Today, the Heiwajima Motor Boat Racing venue is located at the site of this former POW camp. This monopoly gambling franchise was created by unindicted Class-A war criminal and black marketeer Ryohei Sasakawa. It now is managed by the Nippon Foundation which is part of the Sasakawa family of foundations and enterprises. The Sasakawa family and organization is the major funder of Japan programs around the world, especially exchange and think tank programs in Washington. The organization is a major funder of off-budget projects of the Japanese government.

There is a small memorial at the venue--Heiwajima Kannon--featuring a statue of Kannon (the goddess of mercy) and a signboard in Japanese with some euphemistic references to the brutal history of this spot. Among the information not provided by the signboard are: 1) how many POWs perished here, 2) how many POWs built the original island, and 3) that wartime Prime Minister Hideki Tojo was briefly held here when he was first arrested as a war criminal.

On August 30th, General Douglas MacArthur set foot in Japan at Atsugi Airfield aboard Bataan II. 

The next day, down the road in Totsuka, the Army found American Etta Jones and 18 Australian nurses. Etta was the first Caucasian female taken prisoner by a foreign enemy on the North American continent since the War of 1812. She was captured in June 1942 when Japanese troops invaded Attu Island in the Aleutians. The Japanese forced her to witness her husband beheaded. She and the 42 Aleuts living on Attu were taken as POWs to Japan. Nearly half of them died as POWs in Otaru, Hokkaido — many from tuberculosis, malnutrition and starvation.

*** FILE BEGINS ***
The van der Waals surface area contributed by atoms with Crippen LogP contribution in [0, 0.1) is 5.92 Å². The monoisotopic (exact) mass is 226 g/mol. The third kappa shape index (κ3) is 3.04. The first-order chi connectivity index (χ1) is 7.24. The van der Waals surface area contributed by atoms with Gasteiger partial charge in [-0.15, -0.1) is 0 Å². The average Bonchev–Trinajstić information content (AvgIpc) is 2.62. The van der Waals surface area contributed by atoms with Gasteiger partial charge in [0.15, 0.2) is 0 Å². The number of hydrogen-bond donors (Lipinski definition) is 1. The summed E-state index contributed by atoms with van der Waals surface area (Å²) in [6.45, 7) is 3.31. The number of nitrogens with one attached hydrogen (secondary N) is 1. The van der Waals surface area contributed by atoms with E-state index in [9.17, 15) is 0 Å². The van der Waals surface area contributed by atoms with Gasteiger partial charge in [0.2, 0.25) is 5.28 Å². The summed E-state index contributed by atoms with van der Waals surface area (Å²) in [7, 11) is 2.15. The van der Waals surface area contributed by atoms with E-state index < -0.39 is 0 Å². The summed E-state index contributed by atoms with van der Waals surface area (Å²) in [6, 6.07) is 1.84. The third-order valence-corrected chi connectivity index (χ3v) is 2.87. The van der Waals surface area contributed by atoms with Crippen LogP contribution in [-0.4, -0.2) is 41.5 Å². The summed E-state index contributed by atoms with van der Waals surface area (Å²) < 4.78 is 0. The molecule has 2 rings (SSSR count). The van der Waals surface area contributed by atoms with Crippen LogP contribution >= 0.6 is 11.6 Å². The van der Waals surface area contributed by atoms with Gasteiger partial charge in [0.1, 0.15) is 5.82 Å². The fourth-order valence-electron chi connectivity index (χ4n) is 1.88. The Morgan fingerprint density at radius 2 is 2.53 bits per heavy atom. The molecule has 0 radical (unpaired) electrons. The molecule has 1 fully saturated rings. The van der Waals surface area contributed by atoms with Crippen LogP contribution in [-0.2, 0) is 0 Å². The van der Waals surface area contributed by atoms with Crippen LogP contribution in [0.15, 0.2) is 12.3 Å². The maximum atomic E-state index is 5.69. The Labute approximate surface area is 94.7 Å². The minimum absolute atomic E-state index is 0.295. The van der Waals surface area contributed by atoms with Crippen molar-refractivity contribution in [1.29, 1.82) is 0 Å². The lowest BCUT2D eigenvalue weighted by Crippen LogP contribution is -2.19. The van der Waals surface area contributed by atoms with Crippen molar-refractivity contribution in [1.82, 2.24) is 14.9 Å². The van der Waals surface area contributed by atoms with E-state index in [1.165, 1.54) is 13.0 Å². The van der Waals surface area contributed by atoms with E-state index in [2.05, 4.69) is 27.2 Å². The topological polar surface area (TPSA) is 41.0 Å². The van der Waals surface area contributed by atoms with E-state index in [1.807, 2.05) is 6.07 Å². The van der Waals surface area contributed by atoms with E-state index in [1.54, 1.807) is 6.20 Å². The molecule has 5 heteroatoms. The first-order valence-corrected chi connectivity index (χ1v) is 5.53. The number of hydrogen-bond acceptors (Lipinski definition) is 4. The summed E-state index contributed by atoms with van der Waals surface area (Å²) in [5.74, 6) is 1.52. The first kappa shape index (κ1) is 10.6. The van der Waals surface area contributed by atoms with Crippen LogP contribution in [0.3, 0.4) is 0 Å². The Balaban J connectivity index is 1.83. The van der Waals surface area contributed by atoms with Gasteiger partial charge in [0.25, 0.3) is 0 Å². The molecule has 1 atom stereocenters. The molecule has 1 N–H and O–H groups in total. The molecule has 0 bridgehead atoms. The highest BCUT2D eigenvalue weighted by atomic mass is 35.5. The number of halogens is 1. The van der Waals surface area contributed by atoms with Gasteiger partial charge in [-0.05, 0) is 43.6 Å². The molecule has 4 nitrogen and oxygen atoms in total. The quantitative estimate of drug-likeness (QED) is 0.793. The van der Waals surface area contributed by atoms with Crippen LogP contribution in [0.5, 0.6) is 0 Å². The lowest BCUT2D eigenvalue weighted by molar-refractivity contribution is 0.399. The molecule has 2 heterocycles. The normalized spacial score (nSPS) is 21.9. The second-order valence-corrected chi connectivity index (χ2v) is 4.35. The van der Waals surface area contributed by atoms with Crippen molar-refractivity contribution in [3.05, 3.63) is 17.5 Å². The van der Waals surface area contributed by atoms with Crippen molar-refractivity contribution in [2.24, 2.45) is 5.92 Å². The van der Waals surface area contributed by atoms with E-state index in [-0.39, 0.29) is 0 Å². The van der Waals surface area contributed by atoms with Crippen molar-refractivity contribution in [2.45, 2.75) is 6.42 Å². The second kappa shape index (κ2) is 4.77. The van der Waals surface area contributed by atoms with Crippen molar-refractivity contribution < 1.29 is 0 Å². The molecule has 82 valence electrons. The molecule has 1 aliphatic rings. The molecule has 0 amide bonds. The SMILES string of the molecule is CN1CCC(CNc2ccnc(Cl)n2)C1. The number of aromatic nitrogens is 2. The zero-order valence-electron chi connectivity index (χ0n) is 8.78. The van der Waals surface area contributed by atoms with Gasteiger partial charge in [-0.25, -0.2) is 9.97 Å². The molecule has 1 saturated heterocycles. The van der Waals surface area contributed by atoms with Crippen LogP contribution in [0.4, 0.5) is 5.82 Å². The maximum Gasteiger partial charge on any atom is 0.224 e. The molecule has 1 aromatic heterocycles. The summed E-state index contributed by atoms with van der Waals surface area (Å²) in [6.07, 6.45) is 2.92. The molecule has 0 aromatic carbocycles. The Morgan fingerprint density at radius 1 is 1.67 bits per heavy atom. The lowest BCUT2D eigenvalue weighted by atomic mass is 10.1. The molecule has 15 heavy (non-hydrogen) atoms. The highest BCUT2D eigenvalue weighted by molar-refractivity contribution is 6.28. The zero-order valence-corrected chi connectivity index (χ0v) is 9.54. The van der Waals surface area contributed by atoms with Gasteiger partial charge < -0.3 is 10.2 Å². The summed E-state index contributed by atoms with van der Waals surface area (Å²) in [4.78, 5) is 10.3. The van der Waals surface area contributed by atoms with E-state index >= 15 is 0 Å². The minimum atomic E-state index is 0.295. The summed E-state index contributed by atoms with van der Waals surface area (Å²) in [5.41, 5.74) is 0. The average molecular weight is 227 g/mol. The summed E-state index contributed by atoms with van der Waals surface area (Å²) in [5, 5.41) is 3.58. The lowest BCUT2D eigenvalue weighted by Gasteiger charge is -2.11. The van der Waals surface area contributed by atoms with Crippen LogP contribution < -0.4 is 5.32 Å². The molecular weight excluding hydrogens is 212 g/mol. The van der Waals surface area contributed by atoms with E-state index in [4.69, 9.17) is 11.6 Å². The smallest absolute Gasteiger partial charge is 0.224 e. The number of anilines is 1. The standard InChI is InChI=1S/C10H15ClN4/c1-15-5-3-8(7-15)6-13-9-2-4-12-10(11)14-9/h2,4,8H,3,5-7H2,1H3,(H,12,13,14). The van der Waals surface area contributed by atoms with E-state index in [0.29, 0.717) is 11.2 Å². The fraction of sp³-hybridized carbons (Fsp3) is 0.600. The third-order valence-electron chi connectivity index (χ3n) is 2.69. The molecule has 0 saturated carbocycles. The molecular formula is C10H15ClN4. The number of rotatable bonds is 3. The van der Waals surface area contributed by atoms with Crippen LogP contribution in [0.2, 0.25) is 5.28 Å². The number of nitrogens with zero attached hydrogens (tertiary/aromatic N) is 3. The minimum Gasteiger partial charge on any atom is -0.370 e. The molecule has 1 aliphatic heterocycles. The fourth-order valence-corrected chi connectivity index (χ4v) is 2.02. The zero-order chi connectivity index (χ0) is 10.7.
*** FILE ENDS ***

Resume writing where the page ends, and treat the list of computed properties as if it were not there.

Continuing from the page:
For more on the liberation see HERE

Sunday, August 30, 2020


THE MIRACULOUS DELIVERANCE FROM AN EPIC TRAGEDY: THE END OF THE ASIA PACIFIC WAR WITH RICHARD B. FRANK. 8/31, 2:00pm (EDT), ZOOM EVENT. Sponsors: Friends of the National World War II Memorial. Speaker: Richard B. Frank, internationally recognized leading authority on the Asia-Pacific War, author.  PURCHASE BOOKS:;

'UNCONDITIONAL SURRENDER' THE 75TH ANNIVERSARY OF V-J DAY WITH RICHARD B. FRANK, author of Tower of Skulls and Downfall. 9/1, 6:00pm (CDT), ZOOM EVENT. Sponsor: The Harry S. Truman Presidential Library and Museum.

THE ALLIED FORCES IN WORLD WAR II: HISTORY, CONSEQUENCES AND THE 21ST CENTURY WORLD ORDER. 9/2, 5:30-7:00pm (IST), WEBINAR. Sponsor: Observer Research Foundation (ORF), India. Speakers: Ajay Kumar Patnaik, Professor, Centre for Russian & Central Asian Studies, JNU; Sanjay Deshpande, Professor, Centre for Eurasian Studies, University of Mumbai; Sergei Fandeev, Director, Russian Centre for Science and Culture, Mumbai; Sriparna Pathak, Assistant Professor & Assistant Dean, School of International Affairs, OP Jindal Global University; Suresh Babu, former Ambassador of India to Armenia, Georgia & Mongolia.

TWILIGHT OF THE GODS: WAR IN THE WESTERN PACIFIC, 1944-1945. 9/2, 7:00pm (EDT), ZOOM EVENT. Sponsors: MacArthur Memorial and the Hampton Roads Naval Museum. Speaker: Ian Toll, author and historian. PURCHASE BOOK: (W. W. Norton & Company; Illustrated Edition (September 1, 2020), 944 pages)

PRISONERS OF THE EMPIRE: INSIDE JAPANESE POW CAMPS. 9/3, 8:00-9:00am (CDT). Radio Interview. Sponsor: The Morning Show KENOSHA-WGTD (91.1 FM). Speaker: author, Dr. Sarah Kovner, Columbia University. PURCHASE BOOK: (Harvard University Press (September 15, 2020), 336 pages)

Saturday, August 01, 2020

Remembering a POW legend, Ed Jackfert

Ed Jackert with Senator Barbara Boxer
With sadness, I report that on July 24th, Sgt Edward Jackfert, 98, of Wellsburg, West Virginia and Tampa, Florida passed away. 


His funeral was Saturday, August 1, 2020. The West Virginia (WV) Patriot Guard Riders escorted the WWII hero from the Chambers Funeral Home to a public graveside service at Franklin Cemetery, Wellsburg, WV, held with Military Honors by the WV Army National Guard. Ed was with the U.S. Army Air Corps in the Philippines where he was surrendered to become a POW of Japan for more than three years. He was liberated in Japan 75 years ago this August. You can leave a note, send flowers or plant a tree HERE.


Ed graduated in 1939 from Wellsburg High School and enlisted in the United States Army Air Corps on September 11, 1940. He was sent to aircraft engineers’ school, and then to the Philippine Islands, arriving in June 1941. He was assigned to the 28th Bomb Squadron which later became a part of the 19th Bombardment Group.  The unit was based at Clark Field as the bomber command of the Far East Air Force.